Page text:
Price Sensitivity Meter

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The price sensitivity meter is a popular set of questions designed to provide assistance in understanding the range of prices that can be relevant for a completely new product. There are a few minor variants, but the standard wordings are:

Q1. At what price would you consider this PRODUCT/BRAND to be so inexpensive that you would have doubts about its quality? [“Too cheap”]?

Q2. At what price would you still feel this PRODUCT/BRAND was inexpensive yet have no doubts as to its quality? [“Cheap”]?

Q3. At what price would you begin to feel this PRODUCT/BRAND is expensive but still worth buying because of its quality? [“Expensive”]?

Q4. At what price would you feel that the PRODUCT/BRAND is so expensive that regardless of its quality it is not worth buying? [“Too expensive”]? </pre>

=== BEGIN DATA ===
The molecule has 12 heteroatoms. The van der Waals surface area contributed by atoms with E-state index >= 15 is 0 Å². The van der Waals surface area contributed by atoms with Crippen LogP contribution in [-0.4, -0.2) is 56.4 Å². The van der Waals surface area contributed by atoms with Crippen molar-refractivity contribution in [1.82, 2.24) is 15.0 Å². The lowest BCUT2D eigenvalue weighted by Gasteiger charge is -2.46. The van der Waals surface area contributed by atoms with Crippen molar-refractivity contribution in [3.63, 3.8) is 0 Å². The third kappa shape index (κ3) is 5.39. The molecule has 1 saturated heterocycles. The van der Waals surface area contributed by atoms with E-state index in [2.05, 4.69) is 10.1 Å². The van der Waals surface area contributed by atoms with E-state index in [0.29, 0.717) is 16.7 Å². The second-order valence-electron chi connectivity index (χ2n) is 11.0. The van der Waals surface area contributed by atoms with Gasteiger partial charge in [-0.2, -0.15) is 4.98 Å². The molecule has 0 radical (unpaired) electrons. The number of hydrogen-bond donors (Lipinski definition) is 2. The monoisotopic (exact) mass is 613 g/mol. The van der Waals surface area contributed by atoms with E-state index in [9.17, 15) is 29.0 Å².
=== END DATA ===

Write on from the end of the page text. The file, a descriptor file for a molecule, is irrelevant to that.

The third of the questions can be interpreted as collecting the reservation price (see Phrasing the Question), with the other questions framing this last question in much the same way that asking people which animal best represents a brand frames the “why” question with Brand Personification question.

From-time-to-time the price sensitivity meter is used to generate price-demand curves and make predictions about sales at different price points. As the questions are clearly not incentive compatible and completely ignore the availability of substitutes, and predictions made using such a technique seem likely to have little prospect of being remotely accurate, except by chance.

Also known as

Van Westendorp's Price Sensitivity Meter